Events scheduled to mark the 31st anniversary of Ukraine’s independence from the Soviet Union have been canceled over fears that Russia may launch military strikes on Ukrainian towns and cities. That decision comes after Ukrainian President Volodymyr Zelenskiy warned that Russia could be plotting “vicious” attacks on Ukraine in response to the car bomb killing of Daria Dugina, the daughter of Putin adviser Alexander Dugin.
“We must all be aware that this week Russia could try to do something particularly ugly, something particularly vicious,” Zelenskiy said over the weekend.
The Kyiv city military administration issued a ban on public gatherings between Monday and Thursday. The ban forbids peaceful meetings, rallies, and other events in the city streets. Gen. Mykola Zhyrnov, the head of the Kyiv military administration, said the decision was made so security forces in the region could more quickly respond to threats of bomb and missile attacks by Russian forces.
Similar measures were introduced in Kharkiv and other cities across the country.
Will Russia Retaliate?
The Kremlin probably intends retaliation for the recent assassination of Daria Dugina, but Independence Day celebrations might not be the Russian military’s target. While Ukrainian troops would almost certainly have been in attendance at those events, guarding citizens against possible Russian attacks, the optics of striking Independence Day celebrations attended by innocent civilians would not be good for Russia.
The Kremlin already stands accused of committing war crimes throughout Ukraine. While top Putin spokesman Dmitry Peskov has repeatedly denied accusations that the Russian military has purposely targeted civilian infrastructure, a wealth of evidence suggests otherwise. In May, the UN Human Rights Council passed a resolution to set up an investigation into possible war crimes committed by Russian soldiers in Kyiv and elsewhere in Ukraine.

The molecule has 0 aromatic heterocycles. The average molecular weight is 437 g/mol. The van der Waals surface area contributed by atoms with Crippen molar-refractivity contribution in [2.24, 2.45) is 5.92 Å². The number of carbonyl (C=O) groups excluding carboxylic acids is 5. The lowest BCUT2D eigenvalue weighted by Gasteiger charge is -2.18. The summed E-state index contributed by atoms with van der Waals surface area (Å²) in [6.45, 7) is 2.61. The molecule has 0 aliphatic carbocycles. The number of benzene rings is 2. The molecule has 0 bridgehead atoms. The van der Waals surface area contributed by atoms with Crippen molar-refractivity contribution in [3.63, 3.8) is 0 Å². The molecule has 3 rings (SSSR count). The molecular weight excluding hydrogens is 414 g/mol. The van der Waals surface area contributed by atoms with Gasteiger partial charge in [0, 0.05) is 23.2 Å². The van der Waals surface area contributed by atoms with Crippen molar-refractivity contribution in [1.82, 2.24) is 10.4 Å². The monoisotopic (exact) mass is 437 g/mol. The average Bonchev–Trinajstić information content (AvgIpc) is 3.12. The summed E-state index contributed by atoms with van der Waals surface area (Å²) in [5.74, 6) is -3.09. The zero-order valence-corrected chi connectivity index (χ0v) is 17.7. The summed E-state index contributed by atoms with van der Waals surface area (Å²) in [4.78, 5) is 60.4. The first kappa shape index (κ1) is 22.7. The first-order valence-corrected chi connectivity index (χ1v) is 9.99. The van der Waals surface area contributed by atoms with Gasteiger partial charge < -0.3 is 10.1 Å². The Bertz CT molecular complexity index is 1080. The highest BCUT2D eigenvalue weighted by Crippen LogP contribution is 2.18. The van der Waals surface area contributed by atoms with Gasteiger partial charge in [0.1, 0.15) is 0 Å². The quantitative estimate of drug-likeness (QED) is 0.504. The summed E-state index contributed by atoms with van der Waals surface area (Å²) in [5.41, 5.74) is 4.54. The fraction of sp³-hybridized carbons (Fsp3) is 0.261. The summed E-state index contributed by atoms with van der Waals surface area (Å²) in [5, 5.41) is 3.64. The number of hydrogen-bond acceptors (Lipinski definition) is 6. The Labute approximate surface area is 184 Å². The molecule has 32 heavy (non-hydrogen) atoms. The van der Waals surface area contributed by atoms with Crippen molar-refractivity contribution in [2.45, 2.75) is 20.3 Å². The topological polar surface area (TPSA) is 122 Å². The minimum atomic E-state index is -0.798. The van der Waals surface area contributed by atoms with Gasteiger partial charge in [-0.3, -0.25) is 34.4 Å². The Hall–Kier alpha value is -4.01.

However, Russia already faces intense international sanctions as a result of the war, and further condemnation from the West is unlikely to make the situation much worse. If Russia did want to inflict pain on Kyiv, as a last-ditch effort to claim some ground in Ukraine, or to make the Ukrainian military think twice about its efforts to reclaim Crimea and other occupied regions, then targeting its Independence Day celebrations would be a good option.
That being said, however, Moscow probably knows that Kyiv won’t stop fighting until it runs short of Western-supplied weapons and ammunition, or until its military simply runs out of troops.
Jack Buckby is a British author, counter-extremism researcher, and journalist based in New York. Reporting on the U.K., Europe, and the U.S., he works to analyze and understand left-wing and right-wing radicalization, and reports on Western governments’ approaches to the pressing issues of today. His books and research papers explore these themes and propose pragmatic solutions to our increasingly polarized society.